Women facing anti-Muslim backlash

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Story highlights

  • Sahar Aziz: Women are bearing much of the anti-Muslim backlash
  • Women's bodies should never be the targets of public anger, she says

Sahar Aziz is associate professor at Texas A&M University School of Law where she teaches civil rights and Middle East law. She is the author of From the Oppressed to the Terrorist: Muslim Women Caught in the Crosshairs of Intersectionality. The views expressed are her own.

(CNN)Since the attacks on satirical magazine Charlie Hebdo, dozens of anti-Muslim attacks have been reported in France, including numerous attacks against individual Muslims, mosques, or Muslim-owned businesses. With each passing day, more Muslims are worrying about mistreatment, harassment, or assault. Those whose Muslim identities are most visible -- Muslim women wearing headscarves -- are particularly likely to bear the brunt of the backlash. Indeed, Muslim religious leaders report an uptick in complaints of anti-Muslim bias, predominantly by Muslim women. All this comes on the heels of a troubling rise in Islamophobic incidents against individuals and institutions in France that neared 700 in 2013, up from less than 50 in 2005.

Sadly, it is women that are bearing much of the anti-Muslim backlash.
After months of divisive national debates in France, the Muslim headscarf was banned in public schools back in 2004, and the full face veil was banned in public areas in 2011. At the time, French feminists loudly proclaimed their defense of Muslim women's rights to be free from what they deemed a misogynist religious tradition. A woman's right to choose how to practice her faith as a fundamental woman's rights issue was, it seems, disregarded as trivial within the French fixation on laïcité -- secularism.
    Sahar Aziz
    Yet, as Muslim women face threats to their safety in the anti-Muslim backlash, one cannot help but notice the deafening silence of French feminists.
    Those who claimed their opposition to the headscarf was based on a sincere interest in the rights and dignities of women should be the first to condemn the anti-Muslim hate being unleashed on Muslim women. Yet as Ilham Mossaid so poignantly lamented in her response to critiques against her candidacy for the French New Anti-Capitalist Party in 2010: "It is with great sadness that I watch ... my life reduced to my headscarf.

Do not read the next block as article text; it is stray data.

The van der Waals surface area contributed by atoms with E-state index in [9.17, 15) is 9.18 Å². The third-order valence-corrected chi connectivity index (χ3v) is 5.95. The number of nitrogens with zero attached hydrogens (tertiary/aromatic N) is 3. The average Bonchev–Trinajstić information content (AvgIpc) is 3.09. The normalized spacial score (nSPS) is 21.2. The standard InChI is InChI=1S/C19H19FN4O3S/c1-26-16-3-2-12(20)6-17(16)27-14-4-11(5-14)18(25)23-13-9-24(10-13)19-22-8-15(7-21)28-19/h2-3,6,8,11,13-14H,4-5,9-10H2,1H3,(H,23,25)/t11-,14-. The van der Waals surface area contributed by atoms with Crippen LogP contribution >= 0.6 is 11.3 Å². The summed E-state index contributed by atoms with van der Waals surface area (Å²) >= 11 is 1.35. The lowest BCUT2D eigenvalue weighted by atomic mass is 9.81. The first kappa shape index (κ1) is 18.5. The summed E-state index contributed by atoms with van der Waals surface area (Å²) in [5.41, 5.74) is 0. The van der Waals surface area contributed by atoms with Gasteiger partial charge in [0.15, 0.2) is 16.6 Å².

When a woman's behavior, dress, or acts are viewed as a reflection of an entire communities' morals, then women are not free. When women's bodies are attacked in revenge for the wrongs committed by others, women are not free.
    Individual Muslim women in France are now experiencing an anti-Muslim backlash despite having no relationship to the terrorists that killed the Charlie Hebdo cartoonists. Yet their headscarves mark their bodies as symbols of terrorism.
    In the minds of those who take Muslim women's rights seriously, as opposed to merely using it as a pretext to bash Islam, this is eerily similar to the suspicion collectively imposed on women in traditional areas in Afghanistan, Saudi Arabia, or Pakistan who refuse to wear the burka, want to drive, or challenge the Taliban's extremist views. That headscarved Muslim women in France must fear for their safety, and possibly their lives, due to the acts of men against men speaks volumes of the similarities between France's proclaimed laicite and ultra-orthodox views held in some Muslim areas.
    By raising the liberty and dignitary stakes of wearing a headscarf, the Muslim woman in France is effectively being denied the right to choose how to live, what to wear, and what to believe. A woman who chooses to wear a headscarf, out of religious faith or cultural norms, must now choose between basic individual freedoms and physical safety. This is a false choice.
    To those French feminists who so vocally expressed their support for Muslim women's rights during the headscarf debates, now is the time to vocally condemn harassment of innocent Muslim women by your countrymen.
    Women's bodies should never be the targets of public anger, including in France.